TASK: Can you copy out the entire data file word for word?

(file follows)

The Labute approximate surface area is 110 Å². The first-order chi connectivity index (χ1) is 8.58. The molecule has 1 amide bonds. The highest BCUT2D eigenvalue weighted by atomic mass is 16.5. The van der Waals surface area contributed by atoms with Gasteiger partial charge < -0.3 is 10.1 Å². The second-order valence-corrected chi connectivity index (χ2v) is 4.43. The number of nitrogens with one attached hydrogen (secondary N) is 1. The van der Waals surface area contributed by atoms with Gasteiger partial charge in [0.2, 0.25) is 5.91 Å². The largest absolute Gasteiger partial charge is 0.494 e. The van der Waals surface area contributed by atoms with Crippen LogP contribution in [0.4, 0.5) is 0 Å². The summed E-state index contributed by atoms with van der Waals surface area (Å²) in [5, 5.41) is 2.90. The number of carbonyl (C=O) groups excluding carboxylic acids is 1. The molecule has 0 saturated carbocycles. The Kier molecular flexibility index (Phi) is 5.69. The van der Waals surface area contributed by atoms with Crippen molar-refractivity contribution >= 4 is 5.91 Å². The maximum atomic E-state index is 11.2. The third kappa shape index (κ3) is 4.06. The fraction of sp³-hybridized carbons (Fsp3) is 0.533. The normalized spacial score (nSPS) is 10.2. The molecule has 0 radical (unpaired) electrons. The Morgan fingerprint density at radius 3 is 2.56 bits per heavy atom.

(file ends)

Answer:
The Labute approximate surface area is 110 Å². The first-order chi connectivity index (χ1) is 8.58. The molecule has 1 amide bonds. The highest BCUT2D eigenvalue weighted by atomic mass is 16.5. The van der Waals surface area contributed by atoms with Gasteiger partial charge < -0.3 is 10.1 Å². The second-order valence-corrected chi connectivity index (χ2v) is 4.43. The number of nitrogens with one attached hydrogen (secondary N) is 1. The van der Waals surface area contributed by atoms with Gasteiger partial charge in [0.2, 0.25) is 5.91 Å². The largest absolute Gasteiger partial charge is 0.494 e. The van der Waals surface area contributed by atoms with Crippen LogP contribution in [0.4, 0.5) is 0 Å². The summed E-state index contributed by atoms with van der Waals surface area (Å²) in [5, 5.41) is 2.90. The number of carbonyl (C=O) groups excluding carboxylic acids is 1. The molecule has 0 saturated carbocycles. The Kier molecular flexibility index (Phi) is 5.69. The van der Waals surface area contributed by atoms with Crippen molar-refractivity contribution >= 4 is 5.91 Å². The maximum atomic E-state index is 11.2. The third kappa shape index (κ3) is 4.06. The fraction of sp³-hybridized carbons (Fsp3) is 0.533. The normalized spacial score (nSPS) is 10.2. The molecule has 0 radical (unpaired) electrons. The Morgan fingerprint density at radius 3 is 2.56 bits per heavy atom.